Simple past and pronouncing /ed/
To introduce and give practice pronunciation ed ending in the past tense form of irregular verbs.
To help students practice speaking about events in the past, in particular in relation to their schooling.
Procedure (29-45 minutes)
T asks Ss simple past question “what did you do yesterday?” T draws timeline pointing where does the past actions take place by giving examples and making yes/no questions using regular form of simple past.
T provides Ss with five cut up simple past questions and prepares Ss to ask his/her classmate these questions. T gives Ss a sign that they should move around and ask another classmate.
T writes on WB examples of regular form of simple past verbs (asked, loved) then asks Ss to pronounce it. T explains the different types of pronouncing /ed/ past form of verb by giving more examples. T asks Ss to repeat after him when he pronounce the different sounds of ed within sentences.
T divides Ss into two or three groups and provides them with some cut up verbs with different coloured paper each group. T draws on WB the three types of pronouncing the /ed/ past form of verb then asks them to stick them on board. T corrects wrong answers if any.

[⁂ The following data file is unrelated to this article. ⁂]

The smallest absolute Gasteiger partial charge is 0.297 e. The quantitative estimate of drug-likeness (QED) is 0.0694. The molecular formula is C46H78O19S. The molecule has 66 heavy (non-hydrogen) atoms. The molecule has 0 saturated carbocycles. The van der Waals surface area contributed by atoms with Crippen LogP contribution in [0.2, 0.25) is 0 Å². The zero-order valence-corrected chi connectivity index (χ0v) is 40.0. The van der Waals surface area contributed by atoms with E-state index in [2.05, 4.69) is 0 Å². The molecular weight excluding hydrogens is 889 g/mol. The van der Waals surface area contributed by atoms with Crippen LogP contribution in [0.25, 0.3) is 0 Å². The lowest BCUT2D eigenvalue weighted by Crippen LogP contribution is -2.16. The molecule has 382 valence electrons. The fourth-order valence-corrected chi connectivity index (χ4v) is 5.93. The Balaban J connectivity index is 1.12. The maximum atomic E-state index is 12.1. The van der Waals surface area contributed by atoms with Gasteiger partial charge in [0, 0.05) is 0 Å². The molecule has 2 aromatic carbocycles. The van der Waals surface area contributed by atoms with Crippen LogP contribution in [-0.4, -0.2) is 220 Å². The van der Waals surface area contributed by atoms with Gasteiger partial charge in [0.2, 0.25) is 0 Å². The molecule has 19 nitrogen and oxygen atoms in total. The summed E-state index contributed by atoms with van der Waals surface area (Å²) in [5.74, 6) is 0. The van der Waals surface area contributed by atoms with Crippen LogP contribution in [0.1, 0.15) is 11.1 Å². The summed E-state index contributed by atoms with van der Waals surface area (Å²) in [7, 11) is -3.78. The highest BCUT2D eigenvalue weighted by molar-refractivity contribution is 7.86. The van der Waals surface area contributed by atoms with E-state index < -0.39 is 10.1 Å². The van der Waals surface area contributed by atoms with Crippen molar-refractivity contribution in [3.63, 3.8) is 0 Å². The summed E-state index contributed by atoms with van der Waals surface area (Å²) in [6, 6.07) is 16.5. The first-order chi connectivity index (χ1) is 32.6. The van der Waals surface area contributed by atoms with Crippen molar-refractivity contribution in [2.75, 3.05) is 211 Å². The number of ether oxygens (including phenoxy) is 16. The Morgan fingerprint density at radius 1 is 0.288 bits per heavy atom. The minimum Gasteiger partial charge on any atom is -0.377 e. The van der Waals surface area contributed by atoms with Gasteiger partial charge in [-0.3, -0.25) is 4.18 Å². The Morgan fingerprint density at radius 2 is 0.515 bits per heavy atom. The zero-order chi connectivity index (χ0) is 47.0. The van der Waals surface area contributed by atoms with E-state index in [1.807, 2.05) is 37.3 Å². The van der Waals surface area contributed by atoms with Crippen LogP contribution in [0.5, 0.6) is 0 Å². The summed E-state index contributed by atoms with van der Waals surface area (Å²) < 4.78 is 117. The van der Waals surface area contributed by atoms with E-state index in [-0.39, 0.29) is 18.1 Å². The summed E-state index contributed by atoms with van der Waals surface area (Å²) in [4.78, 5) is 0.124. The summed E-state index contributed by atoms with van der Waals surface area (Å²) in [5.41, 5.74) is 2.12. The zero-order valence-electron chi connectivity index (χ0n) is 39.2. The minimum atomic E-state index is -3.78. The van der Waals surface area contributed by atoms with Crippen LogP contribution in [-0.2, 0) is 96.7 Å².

T plays the audio of ex1 and drills them to pronounce verbs correctly. Then T asks Ss to tell him which category are these words related to? T starts ex2 by dividing Ss into small groups and asking them to pronounce the verbs and decide if they are with no extra syllable (NS) or extra syllable (ES). T plays the audio of ex2 and asks Ss to check their answers.
T sticks on WB two different pictures of movies (Dead Poets Society, The Nutty Professor) and asks Ss some questions if they know what are these pictures. (Dead Poets Society) * Do you know who is that guy? * what do you think his job is? * who are these people? * Why are they carrying him? (The Nutty Professor) * Do you know this guy? * what do you think his job is? * Why is he smiling?
T asks Ss to answer the questions in pairs about the teacher they really liked. T may ask Ss to change his/her pair accordingly.
T plays a very quick game with Ss related to pronunciation of ed regular past simple form of the verb.